Bill Keller was executive editor of The New York Times from 2003 to
2011 and was an Op-Ed columnist from 2001 to 2003 and again from 2011
From July 2003 until September 2011, he was the executive editor of
The Times, presiding over the newsroom during a time of journalistic
distinction, economic challenge, and transformation. During his eight
years in that role, The Times sustained and built its formidable
newsgathering staff, winning 18 Pulitzer Prizes, and expanded its
audience by mastering the journalistic potential of the Internet. The
newsroom also participated in the creation of a digital subscription
plan to help secure the company’s economic future.
Mr. Keller was succeeded by Jill Abramson, a former investigative
reporter and Washington bureau chief who had been one of his two top
deputies since 2003.
Before becoming executive editor, Mr. Keller had spent two years as a
senior writer for The New York Times Magazine and an Op-Ed columnist.
He served as managing editor from 1997 to September 2001 after having
been the newspaper’s foreign editor from June 1995 to 1997.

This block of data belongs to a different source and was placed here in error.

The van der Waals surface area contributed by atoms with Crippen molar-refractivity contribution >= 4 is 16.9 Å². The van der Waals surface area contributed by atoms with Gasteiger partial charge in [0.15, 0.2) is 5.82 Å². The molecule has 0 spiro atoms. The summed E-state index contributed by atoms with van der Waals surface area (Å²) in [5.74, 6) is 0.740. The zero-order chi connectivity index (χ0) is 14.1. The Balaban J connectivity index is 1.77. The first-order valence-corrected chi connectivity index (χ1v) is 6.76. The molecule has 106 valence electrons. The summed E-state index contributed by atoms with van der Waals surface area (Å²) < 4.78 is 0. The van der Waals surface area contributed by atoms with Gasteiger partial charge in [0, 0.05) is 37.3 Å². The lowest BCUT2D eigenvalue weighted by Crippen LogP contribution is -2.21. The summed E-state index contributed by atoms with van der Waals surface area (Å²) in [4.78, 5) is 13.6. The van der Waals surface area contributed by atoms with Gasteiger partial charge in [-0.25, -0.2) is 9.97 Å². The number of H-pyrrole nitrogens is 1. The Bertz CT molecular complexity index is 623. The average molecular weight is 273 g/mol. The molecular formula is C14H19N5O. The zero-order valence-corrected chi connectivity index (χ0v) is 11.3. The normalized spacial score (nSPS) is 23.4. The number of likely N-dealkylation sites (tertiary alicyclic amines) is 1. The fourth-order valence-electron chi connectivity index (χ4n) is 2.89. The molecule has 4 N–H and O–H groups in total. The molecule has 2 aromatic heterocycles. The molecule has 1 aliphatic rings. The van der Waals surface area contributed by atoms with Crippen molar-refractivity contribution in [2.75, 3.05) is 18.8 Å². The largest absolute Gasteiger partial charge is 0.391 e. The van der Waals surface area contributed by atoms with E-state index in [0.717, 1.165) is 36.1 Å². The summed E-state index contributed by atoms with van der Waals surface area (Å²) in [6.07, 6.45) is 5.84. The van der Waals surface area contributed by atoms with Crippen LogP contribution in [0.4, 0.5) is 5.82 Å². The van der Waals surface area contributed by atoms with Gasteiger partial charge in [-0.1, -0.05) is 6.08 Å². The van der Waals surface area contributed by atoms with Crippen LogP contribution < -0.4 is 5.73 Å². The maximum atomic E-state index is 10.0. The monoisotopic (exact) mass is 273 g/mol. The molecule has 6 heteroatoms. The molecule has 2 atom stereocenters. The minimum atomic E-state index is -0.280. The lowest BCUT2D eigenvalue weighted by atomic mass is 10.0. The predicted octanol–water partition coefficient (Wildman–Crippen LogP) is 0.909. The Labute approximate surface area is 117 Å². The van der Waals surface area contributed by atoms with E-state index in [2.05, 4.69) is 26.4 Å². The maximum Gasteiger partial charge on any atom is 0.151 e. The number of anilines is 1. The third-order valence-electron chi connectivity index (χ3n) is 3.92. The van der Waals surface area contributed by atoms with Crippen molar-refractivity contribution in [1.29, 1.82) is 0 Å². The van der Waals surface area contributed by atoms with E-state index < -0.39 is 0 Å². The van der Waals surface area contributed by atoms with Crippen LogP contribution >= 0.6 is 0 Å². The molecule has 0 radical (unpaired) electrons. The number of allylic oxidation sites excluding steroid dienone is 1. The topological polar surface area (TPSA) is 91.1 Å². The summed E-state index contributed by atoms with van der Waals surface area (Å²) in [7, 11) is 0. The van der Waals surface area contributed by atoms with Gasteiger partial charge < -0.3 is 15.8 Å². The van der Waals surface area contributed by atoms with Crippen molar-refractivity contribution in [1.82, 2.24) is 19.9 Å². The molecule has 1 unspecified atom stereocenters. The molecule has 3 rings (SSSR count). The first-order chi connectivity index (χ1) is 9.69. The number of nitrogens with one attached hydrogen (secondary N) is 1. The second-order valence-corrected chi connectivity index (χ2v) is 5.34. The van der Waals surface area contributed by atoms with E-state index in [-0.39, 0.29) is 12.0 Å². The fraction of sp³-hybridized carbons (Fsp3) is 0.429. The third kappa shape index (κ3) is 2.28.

As chief of The Times bureau in Johannesburg from April 1992 until May
1995, he covered the end of white rule in South Africa.
From December 1986 to October 1991, Mr. Keller was a Times
correspondent in Moscow, reporting on the easing and ultimate collapse
of Communist rule and the breakup of the Soviet Union. In 1989, he won
a Pulitzer Prize for his coverage.
Mr. Keller joined The New York Times in 1984 as a domestic
correspondent based in the Washington bureau, reporting variously on
labor, agriculture and military affairs.
Before coming to The Times, Mr. Keller was a reporter for The Dallas
Times Herald, the Congressional Quarterly Weekly Report in Washington
and The Portland Oregonian.
Mr. Keller graduated from Pomona College with a B.A. degree in 1970
and is a member of the college’s board of trustees.
He is the author of “The Tree Shaker: The Story of Nelson
Mandela,” published in January, 2008, by Kingfisher.